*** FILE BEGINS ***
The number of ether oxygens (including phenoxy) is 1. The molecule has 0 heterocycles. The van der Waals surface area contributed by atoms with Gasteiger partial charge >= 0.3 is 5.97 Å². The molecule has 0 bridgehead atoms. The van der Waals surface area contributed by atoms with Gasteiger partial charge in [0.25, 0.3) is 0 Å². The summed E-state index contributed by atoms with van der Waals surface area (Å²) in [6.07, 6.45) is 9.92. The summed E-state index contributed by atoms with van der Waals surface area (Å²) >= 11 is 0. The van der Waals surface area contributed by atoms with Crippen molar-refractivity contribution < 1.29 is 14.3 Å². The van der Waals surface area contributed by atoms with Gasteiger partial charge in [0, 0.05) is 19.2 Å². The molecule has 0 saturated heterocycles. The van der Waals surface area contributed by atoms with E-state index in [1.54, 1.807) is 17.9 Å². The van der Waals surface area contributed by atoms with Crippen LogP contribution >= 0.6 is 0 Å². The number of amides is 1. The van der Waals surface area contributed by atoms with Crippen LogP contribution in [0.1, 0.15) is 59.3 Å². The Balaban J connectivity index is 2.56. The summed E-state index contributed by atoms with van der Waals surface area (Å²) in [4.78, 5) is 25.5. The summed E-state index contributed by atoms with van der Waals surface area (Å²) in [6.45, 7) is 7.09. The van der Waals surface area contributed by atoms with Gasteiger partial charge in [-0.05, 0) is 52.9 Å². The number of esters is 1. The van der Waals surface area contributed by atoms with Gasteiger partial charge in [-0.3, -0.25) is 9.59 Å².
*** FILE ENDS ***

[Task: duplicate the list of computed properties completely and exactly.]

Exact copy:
The number of ether oxygens (including phenoxy) is 1. The molecule has 0 heterocycles. The van der Waals surface area contributed by atoms with Gasteiger partial charge >= 0.3 is 5.97 Å². The molecule has 0 bridgehead atoms. The van der Waals surface area contributed by atoms with Gasteiger partial charge in [0.25, 0.3) is 0 Å². The summed E-state index contributed by atoms with van der Waals surface area (Å²) in [6.07, 6.45) is 9.92. The summed E-state index contributed by atoms with van der Waals surface area (Å²) >= 11 is 0. The van der Waals surface area contributed by atoms with Crippen molar-refractivity contribution < 1.29 is 14.3 Å². The van der Waals surface area contributed by atoms with Gasteiger partial charge in [0, 0.05) is 19.2 Å². The molecule has 0 saturated heterocycles. The van der Waals surface area contributed by atoms with E-state index in [1.54, 1.807) is 17.9 Å². The van der Waals surface area contributed by atoms with Crippen LogP contribution >= 0.6 is 0 Å². The number of amides is 1. The van der Waals surface area contributed by atoms with Crippen LogP contribution in [0.1, 0.15) is 59.3 Å². The Balaban J connectivity index is 2.56. The summed E-state index contributed by atoms with van der Waals surface area (Å²) in [4.78, 5) is 25.5. The summed E-state index contributed by atoms with van der Waals surface area (Å²) in [6.45, 7) is 7.09. The van der Waals surface area contributed by atoms with Gasteiger partial charge in [-0.05, 0) is 52.9 Å². The number of esters is 1. The van der Waals surface area contributed by atoms with Gasteiger partial charge in [-0.3, -0.25) is 9.59 Å².